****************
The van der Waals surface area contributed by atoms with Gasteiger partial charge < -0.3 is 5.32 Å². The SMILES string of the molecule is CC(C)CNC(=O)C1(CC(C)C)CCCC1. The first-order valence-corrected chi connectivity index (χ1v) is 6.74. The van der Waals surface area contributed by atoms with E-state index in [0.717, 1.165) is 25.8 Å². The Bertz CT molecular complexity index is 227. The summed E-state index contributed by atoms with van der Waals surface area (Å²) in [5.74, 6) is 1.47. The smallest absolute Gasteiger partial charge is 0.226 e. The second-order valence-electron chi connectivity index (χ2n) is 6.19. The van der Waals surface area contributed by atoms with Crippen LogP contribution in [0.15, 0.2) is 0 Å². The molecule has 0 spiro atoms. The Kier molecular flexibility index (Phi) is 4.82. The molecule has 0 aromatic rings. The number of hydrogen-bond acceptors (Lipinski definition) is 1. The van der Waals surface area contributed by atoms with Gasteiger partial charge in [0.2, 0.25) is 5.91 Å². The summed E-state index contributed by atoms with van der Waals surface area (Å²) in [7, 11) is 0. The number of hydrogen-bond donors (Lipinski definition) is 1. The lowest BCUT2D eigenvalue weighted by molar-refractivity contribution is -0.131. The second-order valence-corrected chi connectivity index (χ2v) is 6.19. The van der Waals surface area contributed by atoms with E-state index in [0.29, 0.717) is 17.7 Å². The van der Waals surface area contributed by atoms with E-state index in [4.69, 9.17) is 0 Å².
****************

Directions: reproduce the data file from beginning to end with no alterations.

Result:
The van der Waals surface area contributed by atoms with Gasteiger partial charge < -0.3 is 5.32 Å². The SMILES string of the molecule is CC(C)CNC(=O)C1(CC(C)C)CCCC1. The first-order valence-corrected chi connectivity index (χ1v) is 6.74. The van der Waals surface area contributed by atoms with E-state index in [0.717, 1.165) is 25.8 Å². The Bertz CT molecular complexity index is 227. The summed E-state index contributed by atoms with van der Waals surface area (Å²) in [5.74, 6) is 1.47. The smallest absolute Gasteiger partial charge is 0.226 e. The second-order valence-electron chi connectivity index (χ2n) is 6.19. The van der Waals surface area contributed by atoms with Crippen LogP contribution in [0.15, 0.2) is 0 Å². The molecule has 0 spiro atoms. The Kier molecular flexibility index (Phi) is 4.82. The molecule has 0 aromatic rings. The number of hydrogen-bond acceptors (Lipinski definition) is 1. The van der Waals surface area contributed by atoms with Gasteiger partial charge in [0.2, 0.25) is 5.91 Å². The summed E-state index contributed by atoms with van der Waals surface area (Å²) in [7, 11) is 0. The number of hydrogen-bond donors (Lipinski definition) is 1. The lowest BCUT2D eigenvalue weighted by molar-refractivity contribution is -0.131. The second-order valence-corrected chi connectivity index (χ2v) is 6.19. The van der Waals surface area contributed by atoms with E-state index in [0.29, 0.717) is 17.7 Å². The van der Waals surface area contributed by atoms with E-state index in [4.69, 9.17) is 0 Å².